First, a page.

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Tim Rollins and K.O.S.: Workshop

Tim Rollins and K.O.S. was also about the power of love to transform communities. Workshop brings that legacy to life and anticipates the road ahead for Studio K.O.S.

Lawrence Lek: AIDOL 爱道

Manifesting his architectural training as well as an interest in the visual aesthetic of role-playing video games, Lek’s computerized fantasies elicit the spirit of free-roaming gameplay with the comprehensiveness of a technical illustration.

Chando Ao, Sam Ghantous, David OReilly, and Bjorn Sparrman

Though it bears no formal title, the exhibition provides an encompassing text that reads, in a caption, “We create art with tech, promiscuous tech-spawning art. Technology that is accessible, learnable, observable, trackable, appreciable, and critiquable with which we fight and play.” It is this spirit in which other Easter eggs are embedded in the show.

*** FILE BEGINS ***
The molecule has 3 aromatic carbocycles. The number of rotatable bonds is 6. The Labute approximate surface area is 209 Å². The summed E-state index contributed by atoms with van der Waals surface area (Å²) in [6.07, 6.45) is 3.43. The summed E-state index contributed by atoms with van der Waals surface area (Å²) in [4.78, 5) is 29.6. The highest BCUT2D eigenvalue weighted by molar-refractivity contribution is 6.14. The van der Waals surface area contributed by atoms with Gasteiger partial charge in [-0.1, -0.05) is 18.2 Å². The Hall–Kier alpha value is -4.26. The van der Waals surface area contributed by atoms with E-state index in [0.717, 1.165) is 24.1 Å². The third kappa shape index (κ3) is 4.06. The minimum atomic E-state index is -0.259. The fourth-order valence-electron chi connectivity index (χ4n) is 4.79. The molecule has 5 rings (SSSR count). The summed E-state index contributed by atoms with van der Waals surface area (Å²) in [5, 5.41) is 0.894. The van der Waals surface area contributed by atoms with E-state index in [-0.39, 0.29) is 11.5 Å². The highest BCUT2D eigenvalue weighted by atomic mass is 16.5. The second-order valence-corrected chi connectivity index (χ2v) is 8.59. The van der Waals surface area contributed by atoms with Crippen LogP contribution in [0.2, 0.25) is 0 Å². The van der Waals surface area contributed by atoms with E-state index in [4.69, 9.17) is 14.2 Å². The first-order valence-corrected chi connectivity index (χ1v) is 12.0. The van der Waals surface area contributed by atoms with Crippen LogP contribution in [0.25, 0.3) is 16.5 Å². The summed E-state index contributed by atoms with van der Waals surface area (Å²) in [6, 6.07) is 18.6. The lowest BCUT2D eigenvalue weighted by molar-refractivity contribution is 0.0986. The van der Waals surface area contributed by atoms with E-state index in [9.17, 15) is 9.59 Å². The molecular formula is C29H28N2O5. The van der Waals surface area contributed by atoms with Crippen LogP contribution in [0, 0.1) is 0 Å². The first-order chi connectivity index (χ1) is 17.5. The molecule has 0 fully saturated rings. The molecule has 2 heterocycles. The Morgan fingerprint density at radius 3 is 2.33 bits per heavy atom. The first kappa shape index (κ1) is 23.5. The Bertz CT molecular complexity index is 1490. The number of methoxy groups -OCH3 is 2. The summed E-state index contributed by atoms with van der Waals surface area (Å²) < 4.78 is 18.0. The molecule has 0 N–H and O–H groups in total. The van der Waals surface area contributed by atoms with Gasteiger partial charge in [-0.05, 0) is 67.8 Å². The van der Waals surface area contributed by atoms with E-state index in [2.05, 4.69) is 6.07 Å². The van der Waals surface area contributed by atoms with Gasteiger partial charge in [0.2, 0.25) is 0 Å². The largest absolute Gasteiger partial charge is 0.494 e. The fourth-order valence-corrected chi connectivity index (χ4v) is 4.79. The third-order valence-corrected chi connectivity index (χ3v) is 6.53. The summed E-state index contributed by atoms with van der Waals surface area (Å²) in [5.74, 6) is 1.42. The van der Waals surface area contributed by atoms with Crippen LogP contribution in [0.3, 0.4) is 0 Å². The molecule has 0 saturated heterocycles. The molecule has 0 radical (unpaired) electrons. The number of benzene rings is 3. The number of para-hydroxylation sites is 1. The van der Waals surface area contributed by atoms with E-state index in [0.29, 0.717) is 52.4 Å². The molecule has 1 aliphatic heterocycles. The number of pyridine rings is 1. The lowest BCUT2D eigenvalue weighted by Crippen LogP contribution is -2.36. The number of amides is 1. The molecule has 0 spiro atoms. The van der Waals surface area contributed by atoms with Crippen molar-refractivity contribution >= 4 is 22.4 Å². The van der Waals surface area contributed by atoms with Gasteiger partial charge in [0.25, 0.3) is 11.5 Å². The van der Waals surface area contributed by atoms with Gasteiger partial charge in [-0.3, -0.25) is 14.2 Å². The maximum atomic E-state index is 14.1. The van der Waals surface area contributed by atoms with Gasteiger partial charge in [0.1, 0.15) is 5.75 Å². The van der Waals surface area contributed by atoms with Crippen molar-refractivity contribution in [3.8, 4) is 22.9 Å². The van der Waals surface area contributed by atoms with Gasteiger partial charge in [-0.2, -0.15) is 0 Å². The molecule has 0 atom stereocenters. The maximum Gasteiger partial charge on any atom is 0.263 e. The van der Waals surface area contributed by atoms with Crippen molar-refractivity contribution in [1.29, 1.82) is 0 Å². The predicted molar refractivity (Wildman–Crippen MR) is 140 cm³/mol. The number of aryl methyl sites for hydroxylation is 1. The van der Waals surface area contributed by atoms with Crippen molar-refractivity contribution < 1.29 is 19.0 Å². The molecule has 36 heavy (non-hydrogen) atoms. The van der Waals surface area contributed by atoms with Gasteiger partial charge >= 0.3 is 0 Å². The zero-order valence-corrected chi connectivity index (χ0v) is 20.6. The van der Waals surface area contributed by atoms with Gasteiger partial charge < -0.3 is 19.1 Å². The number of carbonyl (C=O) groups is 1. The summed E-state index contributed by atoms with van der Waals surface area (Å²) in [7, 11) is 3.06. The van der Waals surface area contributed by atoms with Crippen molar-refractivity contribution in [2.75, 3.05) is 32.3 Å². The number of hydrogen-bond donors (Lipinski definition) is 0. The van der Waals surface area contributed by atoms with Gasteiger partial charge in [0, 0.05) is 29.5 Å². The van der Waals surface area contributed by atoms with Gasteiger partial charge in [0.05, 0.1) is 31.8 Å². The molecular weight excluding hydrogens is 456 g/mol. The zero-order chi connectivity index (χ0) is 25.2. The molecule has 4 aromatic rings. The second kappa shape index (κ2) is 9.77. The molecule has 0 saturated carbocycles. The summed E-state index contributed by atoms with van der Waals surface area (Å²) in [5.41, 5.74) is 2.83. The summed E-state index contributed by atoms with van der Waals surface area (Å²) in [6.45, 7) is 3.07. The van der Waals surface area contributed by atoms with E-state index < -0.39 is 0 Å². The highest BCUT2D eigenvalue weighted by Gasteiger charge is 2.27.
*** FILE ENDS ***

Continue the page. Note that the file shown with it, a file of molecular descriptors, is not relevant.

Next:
Moira Dryer: Paintings & Works on Paper

Moira Dryer’s third exhibition with this gallery—two previous exhibitions organized by gallery partner Augusto Arbizo took place in 2014 and 2016—comprises twelve paintings and nine works on paper.

Louis Fratino: Come Softly to Me

Louis Fratino lavishes art-historical quotations on doe-eyed, love-besotted young men in his jewel-like oil paintings with the same easy generosity as spring magnolias currently give off their perfume.

John Sonsini

There have always been multiple entry points for viewers to come to terms with John Sonsini’s bravura portraits of single or multiple male subjects, most of whom are Mexican day laborers, and “the age of Trump” has unexpectedly provided us with yet another.

Walid Raad

Nearly three decades after the declared end of the Lebanese Civil War in 1991, Walid Raad continues to complicate the historical narrative of his native Lebanon and the Middle East as a whole

Sharon Horvath: Gaze at Your Own Risk

Horvath does not provide answers to this ghoulish line of comedic horror. With hyper-hallucinatory night trips to other galaxies, she leaves us wondering, guided by dreamy intuition and menacing charm.

Leeroy New: Aliens of Manila